Speaking of Koi

If ever there was a time to use the word, koyaanisqatsi, it’s now.  From the Hopi language, koyanaanis/turmoil and qatsi/life, it also can mean life out of balance and also a state of life that calls for another way of living. Perhaps the word rings familiar because of Godfrey Reggio’s 1982 film opus with music by Philip Glass.

As catastrophic natural events cause devastating damage effecting millions of people and, in some cases, changing the landscape and lifestyles of residents forever, the geo-political rhetoric is, by itself, verbal disintegration of civil society to put it mildly.  Lobbing verbal threats of nuclear war back and forth across the Pacific supports a dis-ease globally, not to mention the environmental implications.  An unbalanced time indeed.

Koi is the header for this season, moving into the quiet of autumn, when, in my neighborhood of the northern hemisphere, the natural world drifts into a dormant state.  As a gardener, it’s a form of relief.  Weeds sleep too.

Koi symbolize a life force in several Asian cultures.  Revered by the Japanese, the colored carp, as the word nishikigol means, represent an intense creature (in some mythology turning into the all powerful dragon) that also drifts in mesmerizing patterns through the water.  They also swim upstream demonstrating great strength. So symbols include, good fortune, success, longevity, prosperity, courage, ambition and perseverance.

The photo of these koi were taken at the Santa Fe campus of St. John’s College, a four year college that provides study in the classics, or as they call it, “Great Books.”  The curriculum, essentially identical for each student, begins with the Greek philosophers and moves through the canon until the present.  This includes language, literature and mathematics.  It’s a brilliant choice for the right student.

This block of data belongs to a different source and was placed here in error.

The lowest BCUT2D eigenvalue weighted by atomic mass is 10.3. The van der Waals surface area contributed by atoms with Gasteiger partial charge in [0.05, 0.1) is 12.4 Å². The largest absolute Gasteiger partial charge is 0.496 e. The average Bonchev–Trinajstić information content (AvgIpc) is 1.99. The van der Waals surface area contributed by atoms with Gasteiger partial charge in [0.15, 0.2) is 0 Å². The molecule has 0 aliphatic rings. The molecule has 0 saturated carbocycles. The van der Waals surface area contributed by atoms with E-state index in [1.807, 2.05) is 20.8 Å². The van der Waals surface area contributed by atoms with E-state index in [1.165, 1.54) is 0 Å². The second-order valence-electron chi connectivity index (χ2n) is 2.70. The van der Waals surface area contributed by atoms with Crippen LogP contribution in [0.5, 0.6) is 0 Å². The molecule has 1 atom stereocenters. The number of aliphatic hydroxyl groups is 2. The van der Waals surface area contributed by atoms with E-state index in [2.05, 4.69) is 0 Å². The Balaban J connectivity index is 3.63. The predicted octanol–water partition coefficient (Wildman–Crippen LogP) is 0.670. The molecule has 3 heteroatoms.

Petroglyphs at Cienguilla, Santa Fe

In the midst of our chaotic times, it’s worth taking a moment to look back, reflect on early thinkers, those who questioned why we are here, what is truth, and the value of honor.  Plato is a good place to start.  Consider his observation: “Wise men speak because they have something to say; fools because they have to say something.”

In small ways, we all have the capability to create balance in our lives, and in doing so, influence the lives of others.  It’s important to acknowledge actions that are not publicized, or tweeted, posted or written up in any way.  Do not minimize the importance of each life.  Beginning with your own.

Dale Chihuly creates his own worlds for others to enjoy. This at his Seattle museum.

By the way, the movie, Koyaanisqatsi, is fantastic.

Seasonally Appropriate